Wednesday, November 9, 2011

Which is the most powerful product on Facebook, Twitter and You Tube???

ATLANTA -- For years, Coca-Cola has told us that so many parts of life "go better" with the iconic soft drink. You can now add social media to the list as well.


Coca-Cola has quietly become one of the most popular brands on Facebook, along with such pop-culture icons as Lady Gaga, Rihanna and Eminem.
Coke, with its 35 million fans, is the 16th-most-popular Facebook page. Disney is No. 23.  

Advertising Age this week named Coke its "Marketer of the Year," citing it as an example of how small and midsize brands also "can use creative stunts and strategic partnerships to get a lot done on a smaller budget."
On Facebook, Coca-Cola has received more than 35 million "likes," and Wendy Clark, Coke's senior vice president of integrated marketing who oversees the social-media effort, says having all those fans respond to Coke is meaningful.
"Fans are twice as likely to consume and 10 times more likely to purchase than non-fans," she says, in an interview at Coke headquarters here.
The emphasis on social media has clearly paid off, even though it's only part of Coke's overall $2.9 billion advertising strategy for TV, radio, Internet, print advertising and billboards.
Coke, the world's largest beverage company with some 500 different drinks -- soft drinks, teas, coffees, juices and water -- says its overall beverage volume is up 6(PERCENT) worldwide year to date; 3(PERCENT) for Coke alone. About 1.7 billion drinks of Coke are served daily in cans and bottles and from vending machines.

USA TODAY visited Coke here in an off-campus semi-secret (there's no Coke branding on the outside) warehouse facility less than a mile from Coke headquarters. Inside, there are no iconic red Coke logos. The one nod to its legacy: a new Coke vending machine that offers 125 different flavor combinations of Coke, Sprite, Fanta and other company products.

The interview was in a large round conference room, with Coke executives projecting Facebook and Twitter pages during the conversation. Clark gives credit to the Facebook Coke page to
two fans, Dusty Sorg and Michael Jedrzejewski, an actor and writer from Los Angeles, who started the Coca-Cola fan page on Facebook. Once the page surpassed 1 million fans, Facebook informed Coke that the page violated its rules and needed to be run by Coke, not fans.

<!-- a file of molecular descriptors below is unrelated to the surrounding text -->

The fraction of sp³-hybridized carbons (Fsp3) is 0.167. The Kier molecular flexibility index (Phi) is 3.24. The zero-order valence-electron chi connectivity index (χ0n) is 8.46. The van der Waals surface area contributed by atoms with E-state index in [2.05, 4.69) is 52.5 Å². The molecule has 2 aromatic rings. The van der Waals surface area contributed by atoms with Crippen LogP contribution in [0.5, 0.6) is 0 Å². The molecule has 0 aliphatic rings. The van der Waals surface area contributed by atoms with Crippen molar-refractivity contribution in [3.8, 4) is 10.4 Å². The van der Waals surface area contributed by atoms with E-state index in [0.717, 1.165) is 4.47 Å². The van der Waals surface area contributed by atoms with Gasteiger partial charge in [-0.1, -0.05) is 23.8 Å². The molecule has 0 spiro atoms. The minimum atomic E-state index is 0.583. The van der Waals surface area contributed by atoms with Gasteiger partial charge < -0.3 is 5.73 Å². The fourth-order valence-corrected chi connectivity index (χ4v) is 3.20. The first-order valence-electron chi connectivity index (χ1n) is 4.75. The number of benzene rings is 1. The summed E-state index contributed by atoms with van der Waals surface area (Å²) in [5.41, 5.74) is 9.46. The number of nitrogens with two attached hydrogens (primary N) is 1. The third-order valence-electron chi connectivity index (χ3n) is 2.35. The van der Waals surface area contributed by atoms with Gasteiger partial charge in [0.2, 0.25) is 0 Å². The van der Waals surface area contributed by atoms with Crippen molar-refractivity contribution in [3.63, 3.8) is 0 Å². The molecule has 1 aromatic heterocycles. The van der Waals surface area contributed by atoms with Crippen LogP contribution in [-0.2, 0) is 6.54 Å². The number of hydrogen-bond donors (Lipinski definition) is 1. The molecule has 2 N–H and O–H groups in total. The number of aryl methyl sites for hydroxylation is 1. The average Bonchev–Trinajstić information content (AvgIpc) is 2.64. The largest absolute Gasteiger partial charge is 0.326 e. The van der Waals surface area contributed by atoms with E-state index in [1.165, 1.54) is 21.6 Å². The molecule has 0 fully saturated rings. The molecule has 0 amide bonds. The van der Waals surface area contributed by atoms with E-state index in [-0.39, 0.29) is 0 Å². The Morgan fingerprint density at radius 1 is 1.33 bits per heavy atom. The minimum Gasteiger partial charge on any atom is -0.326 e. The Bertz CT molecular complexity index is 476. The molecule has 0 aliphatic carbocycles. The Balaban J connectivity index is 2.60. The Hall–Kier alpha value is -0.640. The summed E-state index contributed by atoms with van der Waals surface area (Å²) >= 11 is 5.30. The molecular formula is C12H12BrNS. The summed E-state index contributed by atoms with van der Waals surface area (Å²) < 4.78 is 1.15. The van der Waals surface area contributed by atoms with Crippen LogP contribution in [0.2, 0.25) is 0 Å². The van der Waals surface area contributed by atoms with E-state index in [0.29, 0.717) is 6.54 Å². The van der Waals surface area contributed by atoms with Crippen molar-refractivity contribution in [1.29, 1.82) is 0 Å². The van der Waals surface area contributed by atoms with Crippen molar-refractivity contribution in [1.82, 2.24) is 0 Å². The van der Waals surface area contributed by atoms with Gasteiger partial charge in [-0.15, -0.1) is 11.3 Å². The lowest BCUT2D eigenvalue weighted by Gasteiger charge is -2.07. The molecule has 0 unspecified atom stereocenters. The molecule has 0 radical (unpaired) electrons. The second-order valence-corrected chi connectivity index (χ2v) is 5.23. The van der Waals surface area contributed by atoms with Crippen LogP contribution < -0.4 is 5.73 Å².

Coke decided that instead of taking it down, it would embrace the community. The two founders are clearly credited and work for Coke now on a freelance basis.
Whether members enthuse about their love of Coke and its products or blast the company, the posts stay up, Clark says. "You can't curate that conversation," she says. "The community will curate it." (Porn and pitches for "free iPads" and the like do come down.)
Letting fans be fans on Facebook, instead of turning the page into a corporate mouthpiece, has paid off, says Jedrzejewski. "People are savvy enough to know when a Facebook page is contrived and manufactured."
The message for marketers: "Don't squander an opportunity with people who are passionate about their brand," says Janice Smithers, a senior media strategist at Covario, a San Diego firm that helps companies with their search marketing campaigns. She's studied brands on Facebook and found that many don't communicate with their fans, don't build apps or have contests for them, as Coke does.
Jeremiah Owyang, an analyst at the Altimeter Group, says there are pluses and minuses to having such a massive Facebook following.

The plus is the huge audience to market to, but for smaller companies, having tens of millions following you on Facebook "could be a 24/7 monster that needs to be fully staffed."
Coke is active on other social networks as well, including YouTube, where its videos have been viewed 33.5 million times, and Twitter, where it has 400,000 followers.
The Twitterverse has had a profound impact on how Coke deals with consumer feedback.
 
Coke monitors the questions posted on Twitter and answers all of them, Clark says. "What Twitter has done is changed our customer service," she says. Clark has shifted staff, putting more folks on the Twitter response team and fewer on the phone.
 
One of the classic marketing missteps of all time was the introduction of New Coke in the 1980s, causing a consumer backlash that forced Coke to pull the new formulation off the market. Clark says Coke learned an important social-media lesson: Your customers have control.
 
"It took 63 days for the company to put Classic Coke back. ... Think about the fact that the government of Egypt was toppled in five days. Look at the difference social media has made in the world."

Carolyn Everson, Facebook's vice president of global marketing, says her goal with Coke is to take the massive Facebook community and "engage" it to "do something good." Coke just introduced a special white Coke can featuring images of polar bears and is touting it on Facebook. Proceeds from sales help protect the Arctic habitat.
 

"That shows the power of Facebook and Coke to make a difference in the world," says Everson.

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